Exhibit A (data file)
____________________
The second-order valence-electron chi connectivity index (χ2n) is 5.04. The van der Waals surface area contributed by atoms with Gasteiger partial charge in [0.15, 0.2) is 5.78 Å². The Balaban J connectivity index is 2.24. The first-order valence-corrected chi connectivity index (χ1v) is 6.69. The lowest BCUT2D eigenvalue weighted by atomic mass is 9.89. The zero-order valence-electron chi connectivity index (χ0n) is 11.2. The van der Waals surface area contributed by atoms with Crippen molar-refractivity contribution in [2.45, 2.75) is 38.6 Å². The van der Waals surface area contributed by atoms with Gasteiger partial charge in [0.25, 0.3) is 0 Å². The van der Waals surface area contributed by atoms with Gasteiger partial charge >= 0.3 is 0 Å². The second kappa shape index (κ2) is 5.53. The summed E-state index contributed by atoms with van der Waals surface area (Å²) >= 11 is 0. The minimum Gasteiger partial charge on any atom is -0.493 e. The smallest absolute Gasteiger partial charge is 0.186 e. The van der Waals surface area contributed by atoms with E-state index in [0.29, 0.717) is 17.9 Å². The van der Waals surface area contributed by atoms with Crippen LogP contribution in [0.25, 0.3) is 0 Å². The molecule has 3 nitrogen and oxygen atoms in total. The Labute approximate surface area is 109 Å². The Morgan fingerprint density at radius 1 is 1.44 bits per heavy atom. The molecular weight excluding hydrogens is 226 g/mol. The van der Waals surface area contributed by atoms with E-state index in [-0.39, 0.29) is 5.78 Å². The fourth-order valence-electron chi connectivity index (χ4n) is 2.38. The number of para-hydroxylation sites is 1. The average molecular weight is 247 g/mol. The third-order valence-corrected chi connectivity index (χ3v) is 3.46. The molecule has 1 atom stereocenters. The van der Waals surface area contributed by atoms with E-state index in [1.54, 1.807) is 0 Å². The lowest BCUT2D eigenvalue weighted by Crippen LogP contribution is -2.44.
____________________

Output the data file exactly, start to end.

The second-order valence-electron chi connectivity index (χ2n) is 5.04. The van der Waals surface area contributed by atoms with Gasteiger partial charge in [0.15, 0.2) is 5.78 Å². The Balaban J connectivity index is 2.24. The first-order valence-corrected chi connectivity index (χ1v) is 6.69. The lowest BCUT2D eigenvalue weighted by atomic mass is 9.89. The zero-order valence-electron chi connectivity index (χ0n) is 11.2. The van der Waals surface area contributed by atoms with Crippen molar-refractivity contribution in [2.45, 2.75) is 38.6 Å². The van der Waals surface area contributed by atoms with Gasteiger partial charge in [0.25, 0.3) is 0 Å². The van der Waals surface area contributed by atoms with Gasteiger partial charge >= 0.3 is 0 Å². The second kappa shape index (κ2) is 5.53. The summed E-state index contributed by atoms with van der Waals surface area (Å²) >= 11 is 0. The minimum Gasteiger partial charge on any atom is -0.493 e. The smallest absolute Gasteiger partial charge is 0.186 e. The van der Waals surface area contributed by atoms with E-state index in [0.29, 0.717) is 17.9 Å². The van der Waals surface area contributed by atoms with Crippen LogP contribution in [0.25, 0.3) is 0 Å². The molecule has 3 nitrogen and oxygen atoms in total. The Labute approximate surface area is 109 Å². The Morgan fingerprint density at radius 1 is 1.44 bits per heavy atom. The molecular weight excluding hydrogens is 226 g/mol. The van der Waals surface area contributed by atoms with E-state index in [-0.39, 0.29) is 5.78 Å². The fourth-order valence-electron chi connectivity index (χ4n) is 2.38. The number of para-hydroxylation sites is 1. The average molecular weight is 247 g/mol. The third-order valence-corrected chi connectivity index (χ3v) is 3.46. The molecule has 1 atom stereocenters. The van der Waals surface area contributed by atoms with E-state index in [1.54, 1.807) is 0 Å². The lowest BCUT2D eigenvalue weighted by Crippen LogP contribution is -2.44.